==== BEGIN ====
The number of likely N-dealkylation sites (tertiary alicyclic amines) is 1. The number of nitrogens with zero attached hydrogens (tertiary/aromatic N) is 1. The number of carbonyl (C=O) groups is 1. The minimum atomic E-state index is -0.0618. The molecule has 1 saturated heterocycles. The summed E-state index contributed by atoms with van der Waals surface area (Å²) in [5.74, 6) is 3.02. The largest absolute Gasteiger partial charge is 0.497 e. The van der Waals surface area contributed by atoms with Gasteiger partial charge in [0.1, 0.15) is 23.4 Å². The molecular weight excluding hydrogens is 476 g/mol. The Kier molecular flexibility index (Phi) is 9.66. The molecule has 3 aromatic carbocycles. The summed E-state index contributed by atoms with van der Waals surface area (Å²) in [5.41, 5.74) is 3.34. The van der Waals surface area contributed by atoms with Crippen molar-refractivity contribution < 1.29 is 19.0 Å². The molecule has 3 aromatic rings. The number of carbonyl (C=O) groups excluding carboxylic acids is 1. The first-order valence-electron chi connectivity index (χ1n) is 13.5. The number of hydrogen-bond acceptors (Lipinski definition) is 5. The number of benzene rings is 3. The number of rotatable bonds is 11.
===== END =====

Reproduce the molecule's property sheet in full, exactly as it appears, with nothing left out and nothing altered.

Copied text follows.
The number of likely N-dealkylation sites (tertiary alicyclic amines) is 1. The number of nitrogens with zero attached hydrogens (tertiary/aromatic N) is 1. The number of carbonyl (C=O) groups is 1. The minimum atomic E-state index is -0.0618. The molecule has 1 saturated heterocycles. The summed E-state index contributed by atoms with van der Waals surface area (Å²) in [5.74, 6) is 3.02. The largest absolute Gasteiger partial charge is 0.497 e. The van der Waals surface area contributed by atoms with Gasteiger partial charge in [0.1, 0.15) is 23.4 Å². The molecular weight excluding hydrogens is 476 g/mol. The Kier molecular flexibility index (Phi) is 9.66. The molecule has 3 aromatic carbocycles. The summed E-state index contributed by atoms with van der Waals surface area (Å²) in [5.41, 5.74) is 3.34. The van der Waals surface area contributed by atoms with Crippen molar-refractivity contribution < 1.29 is 19.0 Å². The molecule has 3 aromatic rings. The number of carbonyl (C=O) groups excluding carboxylic acids is 1. The first-order valence-electron chi connectivity index (χ1n) is 13.5. The number of hydrogen-bond acceptors (Lipinski definition) is 5. The number of benzene rings is 3. The number of rotatable bonds is 11.